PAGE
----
Serbia's Economy Minister Rade Basta on March 13 called on his government to finally impose sanctions against Russia, declaring that they were paying a "high price" for not doing so.
Basta added that it was becoming "more and more unbearable" that the Serbian government remained silent.
His comments come after Serbia's President Aleksandar Vucic said, as quoted by Balkan Insight on March 10, that he could not "swear" that Serbia would never impose sanctions against Russia.
Serbia has traditionally been an ally of Russia. However, tensions have begun to surface between the two countries since the start of Russia's full-scale invasion of Ukraine.
Serbia's Defense Minister Milos Vucevic denied reports that his country sent 3,500 missiles to Ukraine, as the Associated Press reported on March 3.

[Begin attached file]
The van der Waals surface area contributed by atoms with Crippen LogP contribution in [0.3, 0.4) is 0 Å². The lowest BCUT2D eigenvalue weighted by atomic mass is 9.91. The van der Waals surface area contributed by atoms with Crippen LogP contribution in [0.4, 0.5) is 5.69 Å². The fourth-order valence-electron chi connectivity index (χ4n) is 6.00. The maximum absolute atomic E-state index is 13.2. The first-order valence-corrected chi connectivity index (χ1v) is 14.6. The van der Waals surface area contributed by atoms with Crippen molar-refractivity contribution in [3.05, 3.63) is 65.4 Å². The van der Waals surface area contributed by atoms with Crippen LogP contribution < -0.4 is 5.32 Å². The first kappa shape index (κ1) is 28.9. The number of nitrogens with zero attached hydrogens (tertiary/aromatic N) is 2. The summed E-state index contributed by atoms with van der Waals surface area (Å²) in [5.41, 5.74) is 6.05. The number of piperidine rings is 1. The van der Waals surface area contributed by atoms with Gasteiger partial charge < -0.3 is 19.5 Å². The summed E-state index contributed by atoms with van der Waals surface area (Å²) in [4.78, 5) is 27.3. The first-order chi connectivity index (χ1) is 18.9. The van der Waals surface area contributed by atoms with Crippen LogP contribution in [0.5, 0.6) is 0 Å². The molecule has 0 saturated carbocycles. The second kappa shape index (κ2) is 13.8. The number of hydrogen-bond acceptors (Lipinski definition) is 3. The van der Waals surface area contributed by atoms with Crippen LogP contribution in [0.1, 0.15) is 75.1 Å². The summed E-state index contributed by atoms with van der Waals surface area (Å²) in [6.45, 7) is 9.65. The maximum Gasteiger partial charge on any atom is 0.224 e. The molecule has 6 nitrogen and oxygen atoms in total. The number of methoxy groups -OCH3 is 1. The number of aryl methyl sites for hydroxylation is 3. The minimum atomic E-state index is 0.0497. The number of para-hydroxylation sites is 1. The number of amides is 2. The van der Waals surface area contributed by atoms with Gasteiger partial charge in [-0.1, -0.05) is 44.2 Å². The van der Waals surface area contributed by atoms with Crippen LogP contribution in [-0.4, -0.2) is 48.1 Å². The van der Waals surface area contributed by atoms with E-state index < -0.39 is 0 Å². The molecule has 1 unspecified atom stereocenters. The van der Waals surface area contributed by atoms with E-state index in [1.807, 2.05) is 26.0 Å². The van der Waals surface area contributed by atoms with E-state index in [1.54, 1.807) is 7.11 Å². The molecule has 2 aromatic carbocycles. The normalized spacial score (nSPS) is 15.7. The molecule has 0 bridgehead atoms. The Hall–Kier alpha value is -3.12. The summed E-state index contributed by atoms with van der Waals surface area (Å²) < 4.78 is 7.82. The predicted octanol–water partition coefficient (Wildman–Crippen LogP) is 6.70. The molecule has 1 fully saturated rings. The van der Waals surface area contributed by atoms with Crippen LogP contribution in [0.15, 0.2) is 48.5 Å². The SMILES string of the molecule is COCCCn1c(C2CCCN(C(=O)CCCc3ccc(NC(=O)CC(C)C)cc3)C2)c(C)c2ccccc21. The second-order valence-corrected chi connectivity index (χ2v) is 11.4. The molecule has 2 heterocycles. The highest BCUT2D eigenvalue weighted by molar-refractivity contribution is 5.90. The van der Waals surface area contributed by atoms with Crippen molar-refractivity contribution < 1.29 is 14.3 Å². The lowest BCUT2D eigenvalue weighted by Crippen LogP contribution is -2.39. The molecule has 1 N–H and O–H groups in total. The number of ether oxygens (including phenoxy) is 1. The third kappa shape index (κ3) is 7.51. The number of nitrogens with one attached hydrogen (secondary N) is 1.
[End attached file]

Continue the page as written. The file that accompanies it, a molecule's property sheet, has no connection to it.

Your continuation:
This came after Russia's Foreign Ministry spokeswoman Maria Zakharova issued a threat to the Serbian government, declaring that the report on missiles would pose a "serious question" about the future of relations between both countries.
Vucevic admitted that a third party could have been involved in the transfer of the weapons.
“If private companies buy weapons in third states’ markets and then sell them to other companies in other countries, that is not a question for Serbia, that is international trade,” he said, as cited by AP.
Vucic on Jan. 17 asked Russia to prevent the Wagner Group, a private military contractor, from recruiting soldiers in Serbia.
According to Serbian law, it is illegal for the country's citizens to participate in foreign conflicts.